Weekly Musing 9-1-13

Weekly Musing 9-1-13

Saul Anuzis


Stay Out of Syria:  NO one’s son or daughter is worth losing in a war over Obama’s arrogant and incompetent foreign policy mistakes.  Mr. President, pretend you actually earned that Nobel Peace Prize!

Congress should vote NO on “authorizing” the use of “military action” in Syria.  We have NO strategic interest.

I wish the Obama family would take another vacation…even at our expense!  The country is normally better off while he’s on the golf course.



MI U.S. Senate Seat:  Michigan Republicans continue to explore what their best option is to win the Levin Senate seat that is up in 2014.  RNC National Committeewoman Terri Lynn Land, Holland Mayor Kurt Dykstra, Judge Kim Small and several others are at different stages of becoming full-time candidates.  This is an opportunity of a lifetime, we can make it happen!


College Football Starts:  There is just something special about the start of College Football across the country.  America comes alive, comes together and you see/feel what a great country we live in!


Obama Embraces the Imperial Presidency
President Obama, who taught about the separation of powers at the University of Chicago Law School, was quite clear on abuses of executive power when he ran for president in 2008.


“The president does not have power under the Constitution to unilaterally authorize a military attack in a situation that does not involve stopping an actual or imminent threat to the nation,” he told the Boston Globe in a candidate questionnaire in late 2007. He added that the president can only act unilaterally in “instances of self-defense.”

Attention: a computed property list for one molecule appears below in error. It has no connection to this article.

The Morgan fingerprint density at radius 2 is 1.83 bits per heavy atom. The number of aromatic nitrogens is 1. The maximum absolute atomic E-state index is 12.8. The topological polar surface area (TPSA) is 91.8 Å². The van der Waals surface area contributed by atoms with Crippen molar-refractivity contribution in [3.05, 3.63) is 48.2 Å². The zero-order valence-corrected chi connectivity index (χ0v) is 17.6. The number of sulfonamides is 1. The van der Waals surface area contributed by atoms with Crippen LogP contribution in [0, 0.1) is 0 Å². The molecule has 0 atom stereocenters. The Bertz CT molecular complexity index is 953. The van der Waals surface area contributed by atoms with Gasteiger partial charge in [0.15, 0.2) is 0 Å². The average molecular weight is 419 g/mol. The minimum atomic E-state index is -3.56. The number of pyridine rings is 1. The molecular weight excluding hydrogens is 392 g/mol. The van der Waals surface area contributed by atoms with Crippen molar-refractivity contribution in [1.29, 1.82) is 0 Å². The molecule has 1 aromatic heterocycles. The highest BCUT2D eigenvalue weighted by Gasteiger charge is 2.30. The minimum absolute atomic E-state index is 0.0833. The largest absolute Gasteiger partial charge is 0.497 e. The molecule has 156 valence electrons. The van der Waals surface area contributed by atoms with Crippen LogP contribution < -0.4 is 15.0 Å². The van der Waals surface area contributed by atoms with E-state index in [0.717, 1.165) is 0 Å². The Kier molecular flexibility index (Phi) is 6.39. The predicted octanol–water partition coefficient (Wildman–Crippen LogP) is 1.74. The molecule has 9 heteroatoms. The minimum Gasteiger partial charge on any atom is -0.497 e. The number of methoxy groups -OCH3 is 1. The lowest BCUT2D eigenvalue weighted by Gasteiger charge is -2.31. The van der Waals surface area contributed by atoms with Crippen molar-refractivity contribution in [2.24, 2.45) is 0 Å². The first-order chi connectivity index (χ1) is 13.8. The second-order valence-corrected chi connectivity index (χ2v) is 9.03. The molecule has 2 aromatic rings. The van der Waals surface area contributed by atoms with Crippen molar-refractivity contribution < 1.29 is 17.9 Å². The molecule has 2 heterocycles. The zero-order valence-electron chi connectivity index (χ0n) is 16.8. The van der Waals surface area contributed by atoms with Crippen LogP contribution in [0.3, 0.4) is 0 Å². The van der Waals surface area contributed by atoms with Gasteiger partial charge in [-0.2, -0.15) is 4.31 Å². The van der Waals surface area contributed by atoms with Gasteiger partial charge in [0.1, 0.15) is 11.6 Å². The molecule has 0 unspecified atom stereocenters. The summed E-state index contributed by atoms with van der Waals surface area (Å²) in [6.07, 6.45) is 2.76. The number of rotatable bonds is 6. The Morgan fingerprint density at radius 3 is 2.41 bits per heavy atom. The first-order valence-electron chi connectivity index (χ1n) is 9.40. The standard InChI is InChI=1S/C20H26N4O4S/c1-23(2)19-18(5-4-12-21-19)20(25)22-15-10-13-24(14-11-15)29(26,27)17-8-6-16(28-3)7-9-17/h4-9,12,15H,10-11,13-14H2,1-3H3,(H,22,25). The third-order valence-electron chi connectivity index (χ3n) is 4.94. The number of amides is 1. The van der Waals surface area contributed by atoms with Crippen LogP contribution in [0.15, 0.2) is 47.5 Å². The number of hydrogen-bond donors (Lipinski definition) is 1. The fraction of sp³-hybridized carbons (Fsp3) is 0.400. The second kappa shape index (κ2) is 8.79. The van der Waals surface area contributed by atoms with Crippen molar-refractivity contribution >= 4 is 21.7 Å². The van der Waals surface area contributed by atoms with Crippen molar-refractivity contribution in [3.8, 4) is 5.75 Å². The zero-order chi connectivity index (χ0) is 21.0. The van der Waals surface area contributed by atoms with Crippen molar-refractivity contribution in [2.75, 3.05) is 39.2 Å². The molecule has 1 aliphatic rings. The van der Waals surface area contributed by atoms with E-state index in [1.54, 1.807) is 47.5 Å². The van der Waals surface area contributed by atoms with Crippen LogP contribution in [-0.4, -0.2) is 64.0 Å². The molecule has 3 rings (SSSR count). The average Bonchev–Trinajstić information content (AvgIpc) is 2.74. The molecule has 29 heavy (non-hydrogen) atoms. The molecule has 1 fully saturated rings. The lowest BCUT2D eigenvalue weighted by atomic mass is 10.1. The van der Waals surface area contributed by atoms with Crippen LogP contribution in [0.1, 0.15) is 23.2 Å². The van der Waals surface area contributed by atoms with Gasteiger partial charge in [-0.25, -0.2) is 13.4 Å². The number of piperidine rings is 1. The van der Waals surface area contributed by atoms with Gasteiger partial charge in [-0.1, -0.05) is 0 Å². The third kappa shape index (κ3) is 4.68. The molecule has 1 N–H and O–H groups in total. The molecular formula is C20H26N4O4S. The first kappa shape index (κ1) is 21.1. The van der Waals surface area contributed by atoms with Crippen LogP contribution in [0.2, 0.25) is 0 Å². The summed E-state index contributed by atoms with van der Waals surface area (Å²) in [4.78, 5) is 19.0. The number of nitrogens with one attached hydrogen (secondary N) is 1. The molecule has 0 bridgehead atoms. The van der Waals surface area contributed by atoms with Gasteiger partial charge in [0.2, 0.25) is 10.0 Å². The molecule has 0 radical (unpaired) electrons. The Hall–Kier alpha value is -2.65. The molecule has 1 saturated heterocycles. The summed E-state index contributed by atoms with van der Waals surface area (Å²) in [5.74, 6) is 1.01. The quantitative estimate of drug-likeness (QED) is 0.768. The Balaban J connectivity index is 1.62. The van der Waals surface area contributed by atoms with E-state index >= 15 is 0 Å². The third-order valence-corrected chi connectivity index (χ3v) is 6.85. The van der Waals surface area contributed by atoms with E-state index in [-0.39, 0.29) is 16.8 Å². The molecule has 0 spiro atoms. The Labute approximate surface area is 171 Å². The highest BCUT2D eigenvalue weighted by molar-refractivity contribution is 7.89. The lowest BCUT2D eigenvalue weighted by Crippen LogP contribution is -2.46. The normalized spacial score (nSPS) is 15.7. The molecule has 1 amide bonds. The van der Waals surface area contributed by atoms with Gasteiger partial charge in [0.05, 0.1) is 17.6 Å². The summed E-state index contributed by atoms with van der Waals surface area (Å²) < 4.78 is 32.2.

Suddenly liberals are comfortable with monarchical war-making powers.

The authors of the Constitution were explicit on this point. As James Madison noted, “In no part of the Constitution is more wisdom to be found, than in the clause which confides the question of war or peace to the legislature, and not to the executive department. . . . Those who are to conduct a war cannot in the nature of things, be proper or safe judges whether a war ought to be commenced, continued, or concluded.” Alexander Hamilton wrote in The Federalist that there was a clear distinction between the U.S. president’s authority as commander-in-chief, which involved “nothing more than the supreme command and direction of the military and naval forces” and that of the British king, who could declare war unilaterally.





Iowa GOP chair opposes Syria bombing — I Agree!!!